Frederick Argyle Aiken
|Birthplace:||Shrewsbury, Worcester, Massachusetts, USA|
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Historical records matching Colonel Frederick A. Aiken (USA)
About Colonel Frederick A. Aiken (USA)
Lincoln Assassination Trial Attorney for Mary Surratt.
Birth: Sep. 20, 1837 Shrewsbury Worcester County Massachusetts, USA Death: Dec. 23, 1878 Washington District of Columbia District Of Columbia, USA
The Conspirator is a movie about Aiken and his client, Mrs. Mary Surratt. Aiken is played by James McAvoy. Alexis Bledel plays his wife, Sarah. Mary Surratt is played by Robin Wright.
A Massachusetts native he moved with his parents to Hardwick, Vermont when he was ten years old. As a young man he studied at Middlebury College from 1855 to 1857. Drawn to journalism he became the editor of the Burlington Sentinel. After he married Sarah Olivia Weston (1846-1900), daughter of Judge Edmund Weston in Randolph, Vermont, he began the study of law. In 1859 he was admitted to the Orange County, Vermont bar, moving to Washington, D.C. in 1860.
When the Civil War began he joined the volunteers, becoming an aide with the rank of Captain on the staff of General Winfield S. Hancock. He returned to the law in 1863 when admitted to practice in the Supreme Court of the United States and in the District of Columbia Courts.
He was best known for his defense of Mrs. Mary Surratt, accused of conspiracy in the assassination of President Lincoln. His speech in her defense was included in the The World's Best Orations in 1899.
In 1868 he returned to the practice journalism. In 1877 he became the City Editor of The Washington Post, a position he held until his death after an illness of two days.
Although his grave is unmarked he is buried in the North Hill lot containing the grave of Tennessee United States Senator and Secretary of War, John H. Eaton.
Frederick Argyle Aiken was born in the city of Boston, Massachusetts in the year 1837, and consequently was only in the 41st year of his age at death. . . During the early years of the war he was a volunteer aide with the rank of captain on the staff of General Hancock, and participated gallantly in several engagements, during one of which he had two horses shot under him, and received injuries the ultimate effect of which no doubt hastened his death. During the dark days of 1863 and 64 when the Democracy of the District made so gallant a fight under the leadership of Col. Thomas B Florence . . . Aiken was one of the most active workers in the Democratic cause, and his brilliant pen and eloquent voice were incessantly employed. When that unfortunate victim of Republican fury, Mrs. Mary Surratt, was dragged from her bed at midnight by the brutal minions of Stanton, and hurried before a court-martial organized to convict, Col. Aiken was one of the gallant few in the District that dared to lift his voice in behalf of justice and right at the imminent risk of his life and nobly undertook to conduct her defense. His defense of Mrs. Surratt is one of the . . . most praiseworty efforts on record. Col Aiken’s memorable speech on that occasion will be long remembered as fulfilled prophecy, everyone now believing her to have been innocent. After this trial, Col. Aiken was called on . . . to assist in the defense of Jefferson Davis, and prepared some of the preliminary papers in that case.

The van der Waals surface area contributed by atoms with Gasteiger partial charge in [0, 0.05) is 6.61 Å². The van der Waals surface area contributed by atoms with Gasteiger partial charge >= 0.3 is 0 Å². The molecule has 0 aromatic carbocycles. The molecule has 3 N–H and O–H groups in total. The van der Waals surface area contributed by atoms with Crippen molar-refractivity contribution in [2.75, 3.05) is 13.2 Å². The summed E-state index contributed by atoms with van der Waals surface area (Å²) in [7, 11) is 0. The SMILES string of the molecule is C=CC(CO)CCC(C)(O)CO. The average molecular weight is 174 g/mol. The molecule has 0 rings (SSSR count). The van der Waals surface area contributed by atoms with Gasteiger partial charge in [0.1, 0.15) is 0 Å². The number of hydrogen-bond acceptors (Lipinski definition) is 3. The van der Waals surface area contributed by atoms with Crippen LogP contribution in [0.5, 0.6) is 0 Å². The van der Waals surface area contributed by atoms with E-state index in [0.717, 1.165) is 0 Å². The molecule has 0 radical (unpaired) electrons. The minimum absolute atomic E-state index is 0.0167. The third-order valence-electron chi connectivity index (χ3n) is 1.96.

“In 1865 he was admitted to the Supreme Court of the United States and practiced in that and the District courts with such esteem until 1868, when he gave up law for his former and most loved . . . journalism. He had previously, during the war and after, assisted Col. Tom Florence in editing the ‘Constitutional Union,’ and in 1869 became the editor of the ‘Sunday Gazette.’ The ‘Herald’ of Washington remembered the brilliant success which attended Col. Aiken’s management of this journal. In 1871 he became the dramatic editor of the ‘National Republican.’ In 1876 he was attacked with a heavy fit of sickness which consigned him to the verge of the grave, and from the affects of which he never totally recovered.
“In the winter of 1877, Col. Aiken started with the ‘Post’ at its city editor position, which he held until the time of his death, he being the first of its staff that has died. He died at twenty minutes past twelve o’clock Sunday night after only three day’s sickness that his friends felt but little anxiety for his condition.
“Gifted, brilliant, and versatile, having in a very marked degree the power of winning and retaining the affection of both men and women, singularly kind-hearted and benevolent, the death of Fred Aiken leaves a void in the hearts of his friends which may not be filled. His presence cast sunshine wherever it went. He had always a cheering smile for the erring, a kind word for the struggling, an open hand for the unfortunate, and a big free heart for those he loved. His handsome, manly appearance will be long remembered and by none more so than by his journalistic and literary friends.
“As a writer he was singularly correct and graceful, and in all the sphere of life his lot was cast; he was famous for doing his duty well, promptly and faithfully. The writer of these lines, who was one of his eldest, most intimate friends, remembering the many happy moments spent in his society and the many kindly acts which delighted him to perform, lays down his pen with the sad conviction that in the death of Frederick A Aiken, the American press has lost one of its most entertaining and versatile writers, and humanity one of its noblest ornaments. It is pleasant to add that in the last few months of his life Aiken had turned his thoughts often and earnestly to the ministry of his savior, and had his life been spared, would doubtless see another Christmas entered the church as one of its earnest, eloquent servitors.”